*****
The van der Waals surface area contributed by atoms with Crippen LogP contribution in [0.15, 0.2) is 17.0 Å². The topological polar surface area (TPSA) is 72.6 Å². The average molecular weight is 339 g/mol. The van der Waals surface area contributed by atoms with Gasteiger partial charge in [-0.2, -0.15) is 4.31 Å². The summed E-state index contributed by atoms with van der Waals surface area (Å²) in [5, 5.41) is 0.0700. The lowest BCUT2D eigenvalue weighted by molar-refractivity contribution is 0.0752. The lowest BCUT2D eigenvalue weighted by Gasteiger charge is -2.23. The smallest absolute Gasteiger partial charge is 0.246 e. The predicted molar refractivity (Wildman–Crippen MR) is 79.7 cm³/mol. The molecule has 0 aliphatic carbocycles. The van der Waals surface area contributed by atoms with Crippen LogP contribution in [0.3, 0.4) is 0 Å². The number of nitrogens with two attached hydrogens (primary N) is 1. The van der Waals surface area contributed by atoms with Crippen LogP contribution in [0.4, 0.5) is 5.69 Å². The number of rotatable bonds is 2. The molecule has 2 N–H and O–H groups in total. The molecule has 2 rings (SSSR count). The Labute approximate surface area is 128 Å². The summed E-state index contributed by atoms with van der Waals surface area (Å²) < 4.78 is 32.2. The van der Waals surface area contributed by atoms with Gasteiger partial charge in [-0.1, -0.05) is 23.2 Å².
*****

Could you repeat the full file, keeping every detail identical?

The van der Waals surface area contributed by atoms with Crippen LogP contribution in [0.15, 0.2) is 17.0 Å². The topological polar surface area (TPSA) is 72.6 Å². The average molecular weight is 339 g/mol. The van der Waals surface area contributed by atoms with Gasteiger partial charge in [-0.2, -0.15) is 4.31 Å². The summed E-state index contributed by atoms with van der Waals surface area (Å²) in [5, 5.41) is 0.0700. The lowest BCUT2D eigenvalue weighted by molar-refractivity contribution is 0.0752. The lowest BCUT2D eigenvalue weighted by Gasteiger charge is -2.23. The smallest absolute Gasteiger partial charge is 0.246 e. The predicted molar refractivity (Wildman–Crippen MR) is 79.7 cm³/mol. The molecule has 0 aliphatic carbocycles. The van der Waals surface area contributed by atoms with Crippen LogP contribution in [0.3, 0.4) is 0 Å². The number of nitrogens with two attached hydrogens (primary N) is 1. The van der Waals surface area contributed by atoms with Crippen LogP contribution in [0.4, 0.5) is 5.69 Å². The number of rotatable bonds is 2. The molecule has 2 N–H and O–H groups in total. The molecule has 2 rings (SSSR count). The Labute approximate surface area is 128 Å². The summed E-state index contributed by atoms with van der Waals surface area (Å²) < 4.78 is 32.2. The van der Waals surface area contributed by atoms with Gasteiger partial charge in [-0.1, -0.05) is 23.2 Å².